Document Detail

Evaluation of offspring size-number invariants in 12 species of lizard.
MedLine Citation:
PMID:  19120815     Owner:  NLM     Status:  MEDLINE    
The optimal division of resources into offspring size vs. number is one of the classic problems in life-history evolution. Importantly, models that take into account the discrete nature of resource division at low clutch sizes suggest that the variance in offspring size should decline with increasing clutch size according to an invariant relationship. We tested this prediction in 12 species of lizard with small clutch sizes. Contrary to expectations, not all species showed a negative relationship between variance in offspring size and clutch size, and the pattern significantly deviated from quantitative predictions in five of the 12 species. We suggest that the main limitation of current size-number models for small clutch sizes is that they rely on assumptions of hierarchical allocation strategies with independence between allocation decisions. Indeed, selection may favour alternative mechanisms of reproductive allocation that avoid suboptimal allocation imposed by the indivisible fraction at low clutch sizes.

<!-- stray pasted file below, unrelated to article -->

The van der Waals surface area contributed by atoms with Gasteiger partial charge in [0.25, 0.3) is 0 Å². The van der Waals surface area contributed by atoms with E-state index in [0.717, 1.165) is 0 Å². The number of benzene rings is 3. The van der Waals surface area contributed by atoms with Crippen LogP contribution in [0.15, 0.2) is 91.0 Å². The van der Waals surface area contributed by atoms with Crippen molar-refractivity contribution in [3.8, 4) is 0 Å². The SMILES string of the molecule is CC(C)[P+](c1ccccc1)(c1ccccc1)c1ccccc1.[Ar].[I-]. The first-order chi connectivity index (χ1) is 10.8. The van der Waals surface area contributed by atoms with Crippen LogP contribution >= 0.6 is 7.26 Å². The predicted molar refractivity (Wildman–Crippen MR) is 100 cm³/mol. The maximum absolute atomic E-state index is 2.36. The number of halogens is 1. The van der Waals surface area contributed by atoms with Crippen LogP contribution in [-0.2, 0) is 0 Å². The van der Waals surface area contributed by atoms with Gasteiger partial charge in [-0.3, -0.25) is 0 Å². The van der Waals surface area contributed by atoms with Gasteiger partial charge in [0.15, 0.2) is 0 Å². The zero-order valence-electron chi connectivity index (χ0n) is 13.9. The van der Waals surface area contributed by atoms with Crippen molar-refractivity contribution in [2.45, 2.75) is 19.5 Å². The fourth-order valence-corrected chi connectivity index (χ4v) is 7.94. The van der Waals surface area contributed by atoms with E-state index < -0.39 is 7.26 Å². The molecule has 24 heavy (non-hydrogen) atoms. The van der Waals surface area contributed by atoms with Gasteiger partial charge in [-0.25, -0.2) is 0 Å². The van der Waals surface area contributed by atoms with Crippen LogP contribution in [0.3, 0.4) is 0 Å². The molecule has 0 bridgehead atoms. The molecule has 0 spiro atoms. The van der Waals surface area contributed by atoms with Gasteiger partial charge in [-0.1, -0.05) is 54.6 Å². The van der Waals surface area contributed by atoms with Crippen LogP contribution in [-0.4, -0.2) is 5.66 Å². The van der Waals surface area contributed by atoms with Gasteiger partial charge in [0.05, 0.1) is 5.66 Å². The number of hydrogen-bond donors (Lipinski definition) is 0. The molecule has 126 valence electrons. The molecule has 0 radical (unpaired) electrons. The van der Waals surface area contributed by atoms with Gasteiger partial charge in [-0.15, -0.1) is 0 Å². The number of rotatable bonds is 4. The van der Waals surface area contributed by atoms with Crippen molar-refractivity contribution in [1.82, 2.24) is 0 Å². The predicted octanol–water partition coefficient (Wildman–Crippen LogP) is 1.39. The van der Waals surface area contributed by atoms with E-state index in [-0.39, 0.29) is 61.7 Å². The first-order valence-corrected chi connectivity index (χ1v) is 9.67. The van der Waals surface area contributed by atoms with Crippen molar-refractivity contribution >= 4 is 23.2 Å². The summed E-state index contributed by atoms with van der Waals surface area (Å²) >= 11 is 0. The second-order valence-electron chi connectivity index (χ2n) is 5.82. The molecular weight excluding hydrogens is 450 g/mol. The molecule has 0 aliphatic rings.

T Uller; G M While; E Wapstra; D A Warner; B A Goodman; L Schwarzkopf; T Langkilde; P Doughty; R S Radder; D H Rohr; C M Bull; R Shine; M Olsson
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Publication Detail:
Type:  Journal Article; Research Support, Non-U.S. Gov't    
Journal Detail:
Title:  Journal of evolutionary biology     Volume:  22     ISSN:  1420-9101     ISO Abbreviation:  J. Evol. Biol.     Publication Date:  2009 Jan 
Date Detail:
Created Date:  2009-01-05     Completed Date:  2009-02-02     Revised Date:  -    
Medline Journal Info:
Nlm Unique ID:  8809954     Medline TA:  J Evol Biol     Country:  Switzerland    
Other Details:
Languages:  eng     Pagination:  143-51     Citation Subset:  IM    
Department of Zoology, Edward Grey Institute, University of Oxford, Oxford, UK.
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MeSH Terms
Body Size / physiology*
Clutch Size / physiology*
Lizards / physiology*

From MEDLINE®/PubMed®, a database of the U.S. National Library of Medicine

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